Home Grown and on the Big Screen
How great would it be for a Louisville band to land one of its songs on a movie soundtrack? Now, how great would it be if an entire soundtrack was filled with the music of Louisville artists? That's the soundtrack to "Keep Your Distance," the latest film by Louisville's own Stu Pollard ("Nice Guys Finish Last").
"Keep Your Distance," which opens September 2, is about a man in Louisville who has it all - and suddenly finds himself in a web of deceit and betrayal that teaches him that having it all also means having everything to lose. Pollard, with help from Label X producer Todd Smith and others, has assembled a batch of songs here that run the gamut of emotions, each likely tied to the film and its main character's trials and tribulations.
The idea for this soundtrack started when Pollard made an open call to Louisville artists for song submissions - he received 1,800. He's narrowed it down to 16 tracks (which includes three bonus tracks), featuring some of the best known artists in Louisville, from Tim Krekel to Ten Months Later.
Peter Searcy chimes in with the intensely emotional "Lost" - two different versions - as well as the chunky "Happy For a While." Elsewhere, we have Digby's magnificent, slow burn of a title track, also featured with two versions, Waterproof Blonde's delicious "Ruthless," the Muckrakers' peerless "Warning Sign" and Graciela Perrone's Latin-flavored "Sepia Night."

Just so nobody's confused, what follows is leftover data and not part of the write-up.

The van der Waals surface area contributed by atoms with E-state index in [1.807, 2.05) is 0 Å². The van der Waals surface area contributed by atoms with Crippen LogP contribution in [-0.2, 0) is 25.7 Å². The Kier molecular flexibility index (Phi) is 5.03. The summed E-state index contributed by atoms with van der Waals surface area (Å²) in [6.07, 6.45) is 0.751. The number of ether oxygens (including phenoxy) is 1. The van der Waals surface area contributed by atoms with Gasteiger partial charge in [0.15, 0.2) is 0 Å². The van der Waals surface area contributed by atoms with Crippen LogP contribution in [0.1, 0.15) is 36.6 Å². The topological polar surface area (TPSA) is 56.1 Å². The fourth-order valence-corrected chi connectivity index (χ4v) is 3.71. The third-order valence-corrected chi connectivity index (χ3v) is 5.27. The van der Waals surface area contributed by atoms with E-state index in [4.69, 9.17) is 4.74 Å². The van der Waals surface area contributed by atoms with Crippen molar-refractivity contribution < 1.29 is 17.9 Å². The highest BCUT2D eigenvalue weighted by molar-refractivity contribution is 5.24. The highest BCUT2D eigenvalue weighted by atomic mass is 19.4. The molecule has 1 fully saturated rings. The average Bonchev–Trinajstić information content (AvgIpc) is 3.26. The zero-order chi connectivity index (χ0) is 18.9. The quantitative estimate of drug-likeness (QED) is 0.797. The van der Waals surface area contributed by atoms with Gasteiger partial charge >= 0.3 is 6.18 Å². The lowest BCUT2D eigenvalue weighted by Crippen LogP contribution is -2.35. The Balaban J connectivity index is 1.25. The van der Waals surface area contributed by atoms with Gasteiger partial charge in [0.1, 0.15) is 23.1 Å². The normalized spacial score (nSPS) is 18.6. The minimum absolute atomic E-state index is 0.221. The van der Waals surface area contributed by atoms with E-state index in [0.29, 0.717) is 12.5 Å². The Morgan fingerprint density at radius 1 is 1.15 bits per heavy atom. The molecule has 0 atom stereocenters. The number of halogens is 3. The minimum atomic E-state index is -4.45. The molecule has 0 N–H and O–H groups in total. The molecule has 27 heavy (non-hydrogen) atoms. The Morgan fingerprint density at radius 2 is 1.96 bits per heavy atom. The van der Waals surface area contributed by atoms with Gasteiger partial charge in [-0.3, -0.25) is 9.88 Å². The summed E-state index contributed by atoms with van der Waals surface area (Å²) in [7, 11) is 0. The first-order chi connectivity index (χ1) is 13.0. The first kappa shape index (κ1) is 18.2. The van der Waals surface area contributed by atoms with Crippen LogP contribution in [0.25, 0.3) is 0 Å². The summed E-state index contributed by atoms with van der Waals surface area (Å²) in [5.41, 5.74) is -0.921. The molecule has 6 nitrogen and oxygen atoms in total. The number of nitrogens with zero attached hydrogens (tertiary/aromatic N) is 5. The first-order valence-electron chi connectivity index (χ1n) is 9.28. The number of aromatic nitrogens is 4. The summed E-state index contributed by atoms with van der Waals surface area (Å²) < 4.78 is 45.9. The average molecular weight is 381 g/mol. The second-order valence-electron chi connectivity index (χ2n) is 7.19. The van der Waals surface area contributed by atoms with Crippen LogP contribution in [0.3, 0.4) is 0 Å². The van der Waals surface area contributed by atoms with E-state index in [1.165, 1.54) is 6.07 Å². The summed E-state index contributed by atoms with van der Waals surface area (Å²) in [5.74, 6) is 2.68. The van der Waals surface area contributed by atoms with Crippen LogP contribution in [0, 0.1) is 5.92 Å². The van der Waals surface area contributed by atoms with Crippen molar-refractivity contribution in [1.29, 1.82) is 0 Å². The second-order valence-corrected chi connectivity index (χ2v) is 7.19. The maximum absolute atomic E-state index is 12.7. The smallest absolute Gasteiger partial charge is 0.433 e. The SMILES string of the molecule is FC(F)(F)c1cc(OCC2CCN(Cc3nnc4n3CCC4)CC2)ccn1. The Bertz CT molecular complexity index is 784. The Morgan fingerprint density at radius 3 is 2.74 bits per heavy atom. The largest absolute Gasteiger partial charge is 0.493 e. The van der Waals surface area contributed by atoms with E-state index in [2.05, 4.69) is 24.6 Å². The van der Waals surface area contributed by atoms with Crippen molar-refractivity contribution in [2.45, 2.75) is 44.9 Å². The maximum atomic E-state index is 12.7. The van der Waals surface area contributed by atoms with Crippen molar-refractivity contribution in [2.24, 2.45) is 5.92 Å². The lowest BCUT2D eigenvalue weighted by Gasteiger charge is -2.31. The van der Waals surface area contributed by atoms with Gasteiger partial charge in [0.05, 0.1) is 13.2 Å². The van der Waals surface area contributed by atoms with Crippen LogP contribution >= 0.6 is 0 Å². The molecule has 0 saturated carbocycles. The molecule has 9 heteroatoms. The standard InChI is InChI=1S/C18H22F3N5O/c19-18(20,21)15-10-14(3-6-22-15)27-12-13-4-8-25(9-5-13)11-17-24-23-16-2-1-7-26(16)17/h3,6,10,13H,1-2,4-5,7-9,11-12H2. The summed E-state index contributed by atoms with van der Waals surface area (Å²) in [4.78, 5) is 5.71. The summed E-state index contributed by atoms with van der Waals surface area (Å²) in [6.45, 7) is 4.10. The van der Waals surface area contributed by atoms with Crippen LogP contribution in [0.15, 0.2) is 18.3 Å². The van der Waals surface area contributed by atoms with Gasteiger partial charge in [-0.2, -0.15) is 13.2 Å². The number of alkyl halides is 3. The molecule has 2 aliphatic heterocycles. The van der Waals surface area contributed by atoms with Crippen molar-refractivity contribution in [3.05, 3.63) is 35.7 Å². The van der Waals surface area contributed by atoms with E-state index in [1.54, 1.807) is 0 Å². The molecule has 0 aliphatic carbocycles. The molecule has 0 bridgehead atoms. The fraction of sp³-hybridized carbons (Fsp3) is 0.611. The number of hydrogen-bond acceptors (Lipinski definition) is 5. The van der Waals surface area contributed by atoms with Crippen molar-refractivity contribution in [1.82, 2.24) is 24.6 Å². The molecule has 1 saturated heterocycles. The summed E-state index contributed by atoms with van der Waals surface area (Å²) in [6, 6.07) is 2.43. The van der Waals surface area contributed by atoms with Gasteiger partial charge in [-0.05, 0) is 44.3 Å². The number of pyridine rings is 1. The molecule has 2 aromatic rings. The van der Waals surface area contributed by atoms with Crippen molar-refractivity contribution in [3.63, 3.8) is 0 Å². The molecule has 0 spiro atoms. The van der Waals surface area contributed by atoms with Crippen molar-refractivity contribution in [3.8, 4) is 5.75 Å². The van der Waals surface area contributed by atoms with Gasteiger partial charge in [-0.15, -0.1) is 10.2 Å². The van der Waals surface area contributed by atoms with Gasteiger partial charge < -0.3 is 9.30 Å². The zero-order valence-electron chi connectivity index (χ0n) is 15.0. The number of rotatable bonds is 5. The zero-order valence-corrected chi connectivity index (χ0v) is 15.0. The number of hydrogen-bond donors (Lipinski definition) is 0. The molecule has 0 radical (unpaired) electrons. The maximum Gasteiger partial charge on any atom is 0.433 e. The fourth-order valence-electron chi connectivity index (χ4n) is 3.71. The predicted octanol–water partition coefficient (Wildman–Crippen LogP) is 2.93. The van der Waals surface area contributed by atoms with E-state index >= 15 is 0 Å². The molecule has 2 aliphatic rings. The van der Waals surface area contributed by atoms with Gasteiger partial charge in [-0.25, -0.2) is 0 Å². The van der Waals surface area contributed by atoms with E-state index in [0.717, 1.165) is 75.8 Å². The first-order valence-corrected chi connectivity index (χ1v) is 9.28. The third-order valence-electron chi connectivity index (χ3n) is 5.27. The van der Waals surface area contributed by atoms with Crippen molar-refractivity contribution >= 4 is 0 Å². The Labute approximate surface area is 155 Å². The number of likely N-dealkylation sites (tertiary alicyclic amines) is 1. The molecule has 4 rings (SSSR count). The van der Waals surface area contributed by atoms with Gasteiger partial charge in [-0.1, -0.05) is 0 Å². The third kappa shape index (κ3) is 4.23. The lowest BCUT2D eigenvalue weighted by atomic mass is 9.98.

Perhaps the best part of this disc is that we get not only the story of how it came together in a booklet-sized liner notes, but a brief bio of each band and the story of how their song was chosen. We learn, for instance, that Arte Bratton of Lexington's Artgeko had worked as a stand-in on the film. At the wrap party, Bratton approached Pollard with a CD and Pollard was immediately smitten with "But Then Nothing," which appeared on Artgeko's criminally ignored album Hurry Up and Wait and also appears on this soundtrack.
Fans of the Middle Men, the Sean Voight Band, David Grissom, the Accountants and Follow the Train also get tracks from these bands on this project and the film's trailer is attached as well. Serves not only as an effective soundtrack, but a great sampler of some of Louisville's best music.
Find out more at www.distanceflick.com.